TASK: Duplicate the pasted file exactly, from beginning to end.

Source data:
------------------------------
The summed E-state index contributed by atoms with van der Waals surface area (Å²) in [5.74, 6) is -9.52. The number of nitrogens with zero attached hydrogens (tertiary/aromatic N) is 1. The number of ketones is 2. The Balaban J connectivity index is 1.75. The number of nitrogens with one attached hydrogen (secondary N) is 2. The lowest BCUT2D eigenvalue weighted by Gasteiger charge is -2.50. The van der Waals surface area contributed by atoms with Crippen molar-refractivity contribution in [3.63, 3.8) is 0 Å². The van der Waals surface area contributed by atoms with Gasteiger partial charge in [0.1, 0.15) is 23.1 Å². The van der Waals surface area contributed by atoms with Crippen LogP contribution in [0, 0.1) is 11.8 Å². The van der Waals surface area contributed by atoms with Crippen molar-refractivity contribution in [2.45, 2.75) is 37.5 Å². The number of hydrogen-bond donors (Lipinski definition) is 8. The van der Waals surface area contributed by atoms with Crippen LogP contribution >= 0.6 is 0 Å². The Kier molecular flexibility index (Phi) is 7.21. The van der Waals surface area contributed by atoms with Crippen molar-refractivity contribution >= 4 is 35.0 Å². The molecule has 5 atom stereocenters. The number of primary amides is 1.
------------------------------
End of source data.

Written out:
The summed E-state index contributed by atoms with van der Waals surface area (Å²) in [5.74, 6) is -9.52. The number of nitrogens with zero attached hydrogens (tertiary/aromatic N) is 1. The number of ketones is 2. The Balaban J connectivity index is 1.75. The number of nitrogens with one attached hydrogen (secondary N) is 2. The lowest BCUT2D eigenvalue weighted by Gasteiger charge is -2.50. The van der Waals surface area contributed by atoms with Crippen molar-refractivity contribution in [3.63, 3.8) is 0 Å². The van der Waals surface area contributed by atoms with Gasteiger partial charge in [0.1, 0.15) is 23.1 Å². The van der Waals surface area contributed by atoms with Crippen LogP contribution in [0, 0.1) is 11.8 Å². The van der Waals surface area contributed by atoms with Crippen molar-refractivity contribution in [2.45, 2.75) is 37.5 Å². The number of hydrogen-bond donors (Lipinski definition) is 8. The van der Waals surface area contributed by atoms with Crippen LogP contribution >= 0.6 is 0 Å². The Kier molecular flexibility index (Phi) is 7.21. The van der Waals surface area contributed by atoms with Crippen molar-refractivity contribution >= 4 is 35.0 Å². The molecule has 5 atom stereocenters. The number of primary amides is 1.